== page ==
Customer_ID INT;
Product_ID INT;
Quantity, OldQuantity INT;
END DICTIONARY;
VAR Customers REAL RELATION {Customer_ID} KEY {Customer_ID};
VAR Products REAL RELATION {Product_ID} KEY {Product_ID};
VAR CustomerProducts REAL RELATION {Customer_ID, Product_ID, Quantity, OldQuantity} KEY {Customer_ID, Product_ID};
DICTIONARY; Customer_ID INT; Product_ID INT; Quantity, OldQuantity INT; END DICTIONARY; VAR Customers REAL RELATION {Customer_ID} KEY {Customer_ID}; VAR Products REAL RELATION {Product_ID} KEY {Product_ID}; VAR CustomerProducts REAL RELATION {Customer_ID, Product_ID, Quantity, OldQuantity} KEY {Customer_ID, Product_ID};
DICTIONARY;
  Customer_ID INT;
  Product_ID INT;
  Quantity, OldQuantity INT;
END DICTIONARY;

VAR Customers REAL RELATION {Customer_ID} KEY {Customer_ID};
VAR Products REAL RELATION {Product_ID} KEY {Product_ID};
VAR CustomerProducts REAL RELATION {Customer_ID, Product_ID, Quantity, OldQuantity} KEY {Customer_ID, Product_ID};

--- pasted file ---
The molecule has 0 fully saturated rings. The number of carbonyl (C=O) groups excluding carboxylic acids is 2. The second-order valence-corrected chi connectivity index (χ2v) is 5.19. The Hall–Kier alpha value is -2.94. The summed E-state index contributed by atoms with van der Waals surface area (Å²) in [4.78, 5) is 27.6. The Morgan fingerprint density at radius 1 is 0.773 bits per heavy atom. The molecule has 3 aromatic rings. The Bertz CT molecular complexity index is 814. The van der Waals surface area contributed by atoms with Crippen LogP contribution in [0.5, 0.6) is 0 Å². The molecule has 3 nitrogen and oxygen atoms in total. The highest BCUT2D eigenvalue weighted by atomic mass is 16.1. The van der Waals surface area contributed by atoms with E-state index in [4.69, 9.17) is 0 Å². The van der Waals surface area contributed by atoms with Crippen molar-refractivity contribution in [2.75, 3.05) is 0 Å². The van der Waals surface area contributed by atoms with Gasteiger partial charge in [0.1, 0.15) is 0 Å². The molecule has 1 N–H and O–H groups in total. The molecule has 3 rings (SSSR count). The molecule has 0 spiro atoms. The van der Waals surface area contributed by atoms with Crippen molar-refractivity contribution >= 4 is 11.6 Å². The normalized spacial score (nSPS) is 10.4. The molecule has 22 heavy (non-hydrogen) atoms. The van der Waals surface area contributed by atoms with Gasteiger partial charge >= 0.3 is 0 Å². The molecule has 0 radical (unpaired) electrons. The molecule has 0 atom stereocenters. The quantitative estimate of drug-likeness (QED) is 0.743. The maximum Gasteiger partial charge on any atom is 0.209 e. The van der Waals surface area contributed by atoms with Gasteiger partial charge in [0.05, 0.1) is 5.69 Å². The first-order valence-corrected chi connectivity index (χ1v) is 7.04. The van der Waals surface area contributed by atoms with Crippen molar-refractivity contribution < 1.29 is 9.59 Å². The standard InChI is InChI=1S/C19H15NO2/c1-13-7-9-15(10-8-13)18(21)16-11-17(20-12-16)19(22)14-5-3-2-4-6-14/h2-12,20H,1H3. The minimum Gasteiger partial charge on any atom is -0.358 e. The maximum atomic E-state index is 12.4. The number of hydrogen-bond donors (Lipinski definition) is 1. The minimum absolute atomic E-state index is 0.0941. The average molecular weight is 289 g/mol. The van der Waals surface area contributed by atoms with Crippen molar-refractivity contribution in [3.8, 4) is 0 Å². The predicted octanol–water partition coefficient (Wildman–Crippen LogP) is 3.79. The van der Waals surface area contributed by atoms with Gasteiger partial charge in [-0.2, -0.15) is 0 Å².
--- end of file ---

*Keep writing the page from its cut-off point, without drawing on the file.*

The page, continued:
As used above, the DICTIONARY provides a single point of definition (and thus a single source of truth) for all attribute names/types used in the database, and ensures that each dictionary entry is a distinct type from the others and a distinct type from INT, whilst specifying that Quantity and OldQuantity are the same type (both are type Quantity.)

Now that's the problem. You can't define a language feature in terms of something that is not a language feature. Are you saying that (a) a dictionary is a (named?) collection of defined/declared types (b) a database (per TTM) must/should declare compliance with a particular dictionary?

It's defined entirely in terms of existing language features, and its use is entirely optional -- all existing language features continue to work as before. You can use DICTIONARY if you wish, not use it at all if you wish, or mix use of DICTIONARY entries and the current <identifier> <type> definitions for attributes, variables, and parameters.

I'm the forum administrator and lead developer of Rel. Email me at dave@armchair.mb.ca with the Subject 'TTM Forum'. Download Rel from https://reldb.org